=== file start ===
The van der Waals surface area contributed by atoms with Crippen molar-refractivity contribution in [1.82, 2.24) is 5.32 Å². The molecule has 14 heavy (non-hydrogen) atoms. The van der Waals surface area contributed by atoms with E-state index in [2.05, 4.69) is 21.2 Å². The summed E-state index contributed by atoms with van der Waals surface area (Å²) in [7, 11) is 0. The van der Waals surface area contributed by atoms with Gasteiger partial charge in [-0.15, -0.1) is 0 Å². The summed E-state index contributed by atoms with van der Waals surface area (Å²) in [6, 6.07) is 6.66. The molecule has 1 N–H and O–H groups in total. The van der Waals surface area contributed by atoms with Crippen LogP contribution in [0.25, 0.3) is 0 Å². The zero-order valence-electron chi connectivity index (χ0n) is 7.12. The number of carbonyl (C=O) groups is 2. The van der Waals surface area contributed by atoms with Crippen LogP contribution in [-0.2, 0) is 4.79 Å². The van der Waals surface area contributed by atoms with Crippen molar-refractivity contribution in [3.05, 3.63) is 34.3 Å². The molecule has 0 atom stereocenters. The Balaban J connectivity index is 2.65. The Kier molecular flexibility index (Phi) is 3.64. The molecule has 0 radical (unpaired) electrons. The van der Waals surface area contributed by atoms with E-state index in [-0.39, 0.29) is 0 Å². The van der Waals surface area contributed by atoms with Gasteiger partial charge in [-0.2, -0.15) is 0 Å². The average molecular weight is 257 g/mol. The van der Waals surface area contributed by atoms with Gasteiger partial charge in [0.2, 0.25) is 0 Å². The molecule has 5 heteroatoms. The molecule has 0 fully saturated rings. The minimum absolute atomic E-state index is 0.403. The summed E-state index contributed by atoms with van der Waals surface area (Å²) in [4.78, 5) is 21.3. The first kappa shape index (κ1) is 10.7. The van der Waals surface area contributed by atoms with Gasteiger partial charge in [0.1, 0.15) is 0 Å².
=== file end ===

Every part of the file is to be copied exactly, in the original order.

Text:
The van der Waals surface area contributed by atoms with Crippen molar-refractivity contribution in [1.82, 2.24) is 5.32 Å². The molecule has 14 heavy (non-hydrogen) atoms. The van der Waals surface area contributed by atoms with E-state index in [2.05, 4.69) is 21.2 Å². The summed E-state index contributed by atoms with van der Waals surface area (Å²) in [7, 11) is 0. The van der Waals surface area contributed by atoms with Gasteiger partial charge in [-0.15, -0.1) is 0 Å². The summed E-state index contributed by atoms with van der Waals surface area (Å²) in [6, 6.07) is 6.66. The molecule has 1 N–H and O–H groups in total. The van der Waals surface area contributed by atoms with Crippen LogP contribution in [0.25, 0.3) is 0 Å². The zero-order valence-electron chi connectivity index (χ0n) is 7.12. The number of carbonyl (C=O) groups is 2. The van der Waals surface area contributed by atoms with Crippen LogP contribution in [-0.2, 0) is 4.79 Å². The van der Waals surface area contributed by atoms with Crippen molar-refractivity contribution in [3.05, 3.63) is 34.3 Å². The molecule has 0 atom stereocenters. The Balaban J connectivity index is 2.65. The Kier molecular flexibility index (Phi) is 3.64. The molecule has 0 radical (unpaired) electrons. The van der Waals surface area contributed by atoms with E-state index in [-0.39, 0.29) is 0 Å². The van der Waals surface area contributed by atoms with Gasteiger partial charge in [-0.2, -0.15) is 0 Å². The average molecular weight is 257 g/mol. The van der Waals surface area contributed by atoms with Gasteiger partial charge in [0.2, 0.25) is 0 Å². The molecule has 5 heteroatoms. The molecule has 0 fully saturated rings. The minimum absolute atomic E-state index is 0.403. The summed E-state index contributed by atoms with van der Waals surface area (Å²) in [4.78, 5) is 21.3. The first kappa shape index (κ1) is 10.7. The van der Waals surface area contributed by atoms with Gasteiger partial charge in [0.1, 0.15) is 0 Å².